Yes, the time has flown by = three months is one nominal mission lifetime! My impression is that it is more complex than I had expected, but that I should have expected it to be complex. Just look at the Columbia Hills, which are probably the oldest terrain explored by either rover prior to Oppy reaching Cape York. The Hills were tremendously complex, with some rocks containing carbonates, some rocks and soils containing sulfates, others nearly pure opaline silica, and still others showing very little evidence for alteration by water of any kind. This was all within an area not too much larger than what Opportunity has already traversed across Cape York. So the fact that Cape York has rocks that appear diverse in terms of texture, color and composition, which are requiring some time to figure out, is really not surprising based on our prior experience in ancient Martian terrains. Fortunately, we were clearly right in predicting that these rocks would be quite different from those that dominate the plains. And the other good news is that the views here (especially into and across the crater) are spectacular. It’s a pretty nice place to hang out for awhile and make detailed science measurements.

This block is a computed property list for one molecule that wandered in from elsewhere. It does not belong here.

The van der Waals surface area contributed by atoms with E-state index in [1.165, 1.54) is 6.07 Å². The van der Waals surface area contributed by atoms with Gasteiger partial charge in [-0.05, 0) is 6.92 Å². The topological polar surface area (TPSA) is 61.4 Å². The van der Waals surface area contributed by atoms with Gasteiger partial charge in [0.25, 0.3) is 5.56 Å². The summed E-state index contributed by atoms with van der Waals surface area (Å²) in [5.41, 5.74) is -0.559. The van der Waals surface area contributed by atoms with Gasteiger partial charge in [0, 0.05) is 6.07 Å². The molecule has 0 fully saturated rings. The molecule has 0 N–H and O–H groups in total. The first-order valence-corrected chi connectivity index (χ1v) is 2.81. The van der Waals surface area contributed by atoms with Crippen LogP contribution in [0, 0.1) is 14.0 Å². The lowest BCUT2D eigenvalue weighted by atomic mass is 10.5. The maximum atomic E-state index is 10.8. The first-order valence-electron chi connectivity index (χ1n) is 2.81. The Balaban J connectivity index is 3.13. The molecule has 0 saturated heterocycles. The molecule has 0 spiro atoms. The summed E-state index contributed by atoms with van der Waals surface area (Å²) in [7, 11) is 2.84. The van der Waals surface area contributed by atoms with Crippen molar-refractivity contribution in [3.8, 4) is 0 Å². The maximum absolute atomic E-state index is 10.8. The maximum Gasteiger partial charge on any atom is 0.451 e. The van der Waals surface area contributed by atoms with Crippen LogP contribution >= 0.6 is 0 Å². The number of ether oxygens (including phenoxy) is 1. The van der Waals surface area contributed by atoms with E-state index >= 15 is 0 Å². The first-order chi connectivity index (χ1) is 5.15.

Oppy certainly spotted some fascinating-looking rocks around Odyssey Crater, with Tisdale 2 really catching everyone’s eye with its bizarre shape and beautiful layering. You’ve had time to dissect the data gathered there now – anything new turn up? What is Tisdale 2’s significance?
Beyond being different—in both texture and composition—from anything we had seen before with Opportunity, I think the major distinguishing feature of Tisdale 2 remains its anomalously high zinc abundance. It was noted back in September that this could indicate formation in a hydrothermal system. I think this takes on even greater significance following a recent report (http://www.jpl.nasa.gov/news/news.cfm?release=2011-337) that most Martian phyllosilicates may have formed beneath the planet’s surface, perhaps in hydrothermal systems, not on the surface due to weathering as is most common on Earth. Importantly, that recent study shows that the major element chemistry of clay-bearing rocks on Mars may not differ much from the chemistry of basaltic rocks that have never seen water. So for Oppy to spot potential clay-bearing rocks with her APXS instrument, we may need to pay extra attention to minor elements, such as zinc. Tisdale 2 showed us that zinc-enriched rocks exist on Cape York, but we will need to study more examples to piece together a coherent story.
On Landfall Day, Oppy saw a bright vein on the ground almost as soon as she rolled up onto Cape York – but she rolled right on past it. Why? Did you not realise the significance of these veins at the time, or were you confident you’d get a chance to see one – maybe a better one – later and just wanted to get to Odyssey, with all its ejecta, as quickly as possible?